The Washington Post recently reported that a Philadelphia woman and her husband had their mortgage application denied. The lender said that this was because the woman was not currently working. She was on paid maternity leave at the time. This is not the first case of a mortgage being denied due to maternity leave. The Department of Housing and Urban Development has received over 200 reports of discrimination against women applying for mortgages while on maternity leave, since 2010.
According to the 1968 Fair Housing Act, mortgage lenders may not discriminate on familial status. This means that it is illegal to deny anyone who qualifies for a mortgage but who is on maternity leave. Major lenders such as the Bank of America and Wells Fargo have done exactly that, though most have had to reach settlements when challenged in court.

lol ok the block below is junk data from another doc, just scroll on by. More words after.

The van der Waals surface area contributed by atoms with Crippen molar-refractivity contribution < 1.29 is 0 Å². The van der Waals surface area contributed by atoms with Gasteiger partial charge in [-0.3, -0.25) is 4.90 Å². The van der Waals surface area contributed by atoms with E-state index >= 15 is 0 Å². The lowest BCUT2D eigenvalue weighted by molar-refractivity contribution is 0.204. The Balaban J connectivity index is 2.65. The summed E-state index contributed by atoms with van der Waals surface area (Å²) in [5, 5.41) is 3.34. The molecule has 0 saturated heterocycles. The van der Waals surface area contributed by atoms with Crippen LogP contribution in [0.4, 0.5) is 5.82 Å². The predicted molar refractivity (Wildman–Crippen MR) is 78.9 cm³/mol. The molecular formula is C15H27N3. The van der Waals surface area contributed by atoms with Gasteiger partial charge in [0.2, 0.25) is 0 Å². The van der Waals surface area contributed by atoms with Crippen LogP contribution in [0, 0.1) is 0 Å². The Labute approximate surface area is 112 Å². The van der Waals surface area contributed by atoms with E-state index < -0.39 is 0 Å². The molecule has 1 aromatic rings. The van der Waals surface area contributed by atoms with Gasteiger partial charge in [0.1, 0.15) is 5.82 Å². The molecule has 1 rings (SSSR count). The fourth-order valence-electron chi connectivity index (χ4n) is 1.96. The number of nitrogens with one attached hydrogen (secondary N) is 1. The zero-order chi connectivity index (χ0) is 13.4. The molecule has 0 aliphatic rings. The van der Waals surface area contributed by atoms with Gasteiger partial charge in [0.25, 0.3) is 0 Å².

There are many issues that can lead to a new mother or new parents being denied a mortgage. It is not always a conscious or punitive decision by the lender. In some cases, maternity leave falls under the category of short-term disability and is reported as such. This makes lenders nervous because some short-term disability becomes long-term, and the applicant never returns to work.
Experts have noted that men on paternity leave are rarely challenged in this way.
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